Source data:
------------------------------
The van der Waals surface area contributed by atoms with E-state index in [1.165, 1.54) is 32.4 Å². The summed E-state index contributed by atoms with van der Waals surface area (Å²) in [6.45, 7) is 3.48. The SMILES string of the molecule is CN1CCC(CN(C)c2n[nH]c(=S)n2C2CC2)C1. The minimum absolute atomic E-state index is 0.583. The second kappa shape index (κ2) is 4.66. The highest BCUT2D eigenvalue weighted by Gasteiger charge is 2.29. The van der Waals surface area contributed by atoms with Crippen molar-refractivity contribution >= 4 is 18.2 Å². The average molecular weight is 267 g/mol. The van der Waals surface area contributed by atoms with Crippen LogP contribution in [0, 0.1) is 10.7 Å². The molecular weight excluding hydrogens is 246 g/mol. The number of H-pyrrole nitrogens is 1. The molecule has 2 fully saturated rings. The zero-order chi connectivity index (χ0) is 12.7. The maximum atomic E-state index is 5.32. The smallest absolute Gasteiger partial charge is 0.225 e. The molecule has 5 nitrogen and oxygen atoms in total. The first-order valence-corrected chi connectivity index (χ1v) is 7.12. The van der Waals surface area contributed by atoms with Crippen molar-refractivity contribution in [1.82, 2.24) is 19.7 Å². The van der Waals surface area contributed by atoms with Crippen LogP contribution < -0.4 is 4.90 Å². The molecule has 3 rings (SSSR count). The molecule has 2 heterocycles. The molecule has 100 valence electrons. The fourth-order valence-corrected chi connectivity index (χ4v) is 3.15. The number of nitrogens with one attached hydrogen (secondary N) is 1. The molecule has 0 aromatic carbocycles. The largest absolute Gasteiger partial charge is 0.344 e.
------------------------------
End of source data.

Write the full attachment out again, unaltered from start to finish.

The van der Waals surface area contributed by atoms with E-state index in [1.165, 1.54) is 32.4 Å². The summed E-state index contributed by atoms with van der Waals surface area (Å²) in [6.45, 7) is 3.48. The SMILES string of the molecule is CN1CCC(CN(C)c2n[nH]c(=S)n2C2CC2)C1. The minimum absolute atomic E-state index is 0.583. The second kappa shape index (κ2) is 4.66. The highest BCUT2D eigenvalue weighted by Gasteiger charge is 2.29. The van der Waals surface area contributed by atoms with Crippen molar-refractivity contribution >= 4 is 18.2 Å². The average molecular weight is 267 g/mol. The van der Waals surface area contributed by atoms with Crippen LogP contribution in [0, 0.1) is 10.7 Å². The molecular weight excluding hydrogens is 246 g/mol. The number of H-pyrrole nitrogens is 1. The molecule has 2 fully saturated rings. The zero-order chi connectivity index (χ0) is 12.7. The maximum atomic E-state index is 5.32. The smallest absolute Gasteiger partial charge is 0.225 e. The molecule has 5 nitrogen and oxygen atoms in total. The first-order valence-corrected chi connectivity index (χ1v) is 7.12. The van der Waals surface area contributed by atoms with Crippen molar-refractivity contribution in [1.82, 2.24) is 19.7 Å². The van der Waals surface area contributed by atoms with Crippen LogP contribution < -0.4 is 4.90 Å². The molecule has 3 rings (SSSR count). The molecule has 2 heterocycles. The molecule has 100 valence electrons. The fourth-order valence-corrected chi connectivity index (χ4v) is 3.15. The number of nitrogens with one attached hydrogen (secondary N) is 1. The molecule has 0 aromatic carbocycles. The largest absolute Gasteiger partial charge is 0.344 e.